Cruisin Up to Cooktown

13th to 14th July 2017

Port Douglas to Cooktown 280kms

The plan was to get up early, pack up and clean up for Taryn and Geoff, and get going about the same time they go to work, 9ish. Funnily enough, we stuck to the plan, and rode off about five minutes after the hard workers, and stopped at the servo to fuel up. The morning was nothing short of glorious, clear skies, sunshine and a slight breeze. Perfect riding temperature. We start the ride today by going back up towards Mt Molloy, that lovely winding road up the range. Super! It was great fun, again, even though it was busy, and we got stuck behind a couple of caravans.

Another fabulous day for riding, and we were lucky enough to catch a cane train loading, and a few slow vehicles heading up the range. Didn’t matter.

We turned right onto the Mulligan Highway towards Lakeland. This will take us all the way to Cooktown on a good quality sealed road. We’d been told by other travellers that is was a boring road, so we weren’t expecting much. Right from the beginning, though, we loved it. Ever changing terrain, with views of distant hills, walls of good Aussie gum trees, and a huge variety of grasses. It was not a straight road either, with lots of enjoyable sweeping bends, and never flat. We are actually riding along the top of the Great Dividing Range. Around one bend, we see a sign telling us of a steep ascent. Woo hoo, ripper! At the top, is Bobs Lookout, and wow, what a great view, looking back to where we had come from. Amazing surprise.

When we spotted the McLeod River crossing, we decided it was a great spot to have a break and a coffee. Very nice.

Bob’s Lookout, what an awesome view. We spotted some fellow west Aussies too.

Of course, when there is an up, you get to go down, I think we were at over 400 metres, and that too was full of sweeping corners and chiseled out rock walls. Very nice. Then we got to Lakeland, which is where you turn left to head to the top of the country, Cape York. Not this time, it is a real 4WD adventure, or serious dirt bike trip. Way above my current (or future) level of riding. So we carried on towards Cooktown. More great Bush, and some tough station country. And then another surprise, as we rounded another bend, heading down some more. We came to Black Mountain Range. It’s only small, but super impressive. Whole mountains of bare black boulders. Just like something from a movie set. With a cool view of the valley towards Cooktown.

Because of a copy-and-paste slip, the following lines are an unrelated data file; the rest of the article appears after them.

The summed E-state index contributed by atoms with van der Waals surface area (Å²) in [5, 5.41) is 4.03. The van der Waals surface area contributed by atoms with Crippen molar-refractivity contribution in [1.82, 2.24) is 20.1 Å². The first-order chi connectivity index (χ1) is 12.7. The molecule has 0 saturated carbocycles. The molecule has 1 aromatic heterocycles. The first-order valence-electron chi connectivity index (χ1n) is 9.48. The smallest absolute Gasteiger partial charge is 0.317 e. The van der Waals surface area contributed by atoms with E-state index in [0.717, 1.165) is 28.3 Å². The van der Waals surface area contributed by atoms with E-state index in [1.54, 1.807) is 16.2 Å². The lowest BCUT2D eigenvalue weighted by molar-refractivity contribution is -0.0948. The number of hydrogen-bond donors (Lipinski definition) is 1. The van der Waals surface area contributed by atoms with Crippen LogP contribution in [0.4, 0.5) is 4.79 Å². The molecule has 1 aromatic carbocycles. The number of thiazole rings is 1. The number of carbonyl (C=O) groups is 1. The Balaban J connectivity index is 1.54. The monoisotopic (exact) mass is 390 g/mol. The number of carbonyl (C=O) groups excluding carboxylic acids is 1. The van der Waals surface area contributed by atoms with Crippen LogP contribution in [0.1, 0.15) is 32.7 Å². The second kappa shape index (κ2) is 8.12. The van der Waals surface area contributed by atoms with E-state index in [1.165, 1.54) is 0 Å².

Another lookout, to spot Iron Range, and we discovered the red area we thought was red dirt, was actually fields of grasses in seed. Pretty.

The hills of black boulders were a pretty stunning, and they were big big rocks.

20 minutes later, and we are rolling through the historic town, where Captain Cook was run aground in the Endeavour. From this to the gold rush in the 1880’s, and then to tourism. It is a fairly quiet place, even though it is full of tourists. We decide on the Peninsula Caravan Park, which is set back onto the natural bush, and was recommended by a couple of blokes at one of the lookouts we stopped at. The lady at reception had a very dry sense of humour, and said she’d had enough after 40yrs (it’s for sale…you wanna buy it? Nope!). The campsite was nice, the facilities limited and rundown, but not a bad place. No camp kitchen, but a free range BBQ, just plonked randomly in the bush. That’ll do us. We have steak and salad. Before we got to cooking, a bloke selling fish (Nicko, was his name) came round and had a chat, and then another camper, Paul came and had a chat and actually gave us a big fillet of Barramundi. So steak can last till tomorrow, and we had Barra and salad. Thanks Paul.

Cooktown, the furthest north we’ve ever made in Qld, and it’s all history, monuments and guns….oh and fishing.

Pitter patter, pitter patter, for most of the night. Bugger! What is that all about? It’s the bloody dry season people! But in the morning, it was sunny and nice, and we were happy that everything was dry. We relaxed and ate our cereal, and had coffee, and watched more people coming in. One group of two cars, four guys, a boat and a trailer, was interesting. The youngest guy, Peter, had a chat with us, telling us he was on a 5 week trip with his Dad and a couple of mates. Fishing and camping, and a lot of tall story telling, I’ll bet. We decided to head through town again and check out a couple of things. First was the heritage listed Lighthouse on top of Grass Hill Lookout. It had great views of the area, and some nice walks. Next was a few of the old buildings, and lastly the famous “Top Pub”, the Cooktown Hotel. It is necessary to have at least one beer here, and we shared some lunch.

Lovely old Lighthouse, and great views, better on a day with less wind, we nearly blew off.

We took a look at Finch Bay, which was nice, but with a Creek flowing out to it, we’re on the lookout for crocs. They’re here somewhere.

The Top Pub was pretty good, and there are plenty of old buildings and a great museum, which we didn’t go to, as this place has so much history.

A little bit of shopping, then back to camp for more relaxing, and planning the next couple of days. The weather apps tell us, a slight chance of some rain over the next couple of days, but only about 2mm. Shouldn’t be a problem. Nicko came round again, selling fish, so we bought half a kilo of frozen cooked prawns, and decided they’d be lunch tomorrow. We ate our steak and salad, and went to bed early, after cold showers. Ugh, not nice, but something had gone seriously wrong with the electrical system, and they called in the big guns. Too late for me though.

WHat do you do when you want a cold beer but don’t have a fridge or eski? Use your old folding bucket, that’s what. Everything needs more than one use.


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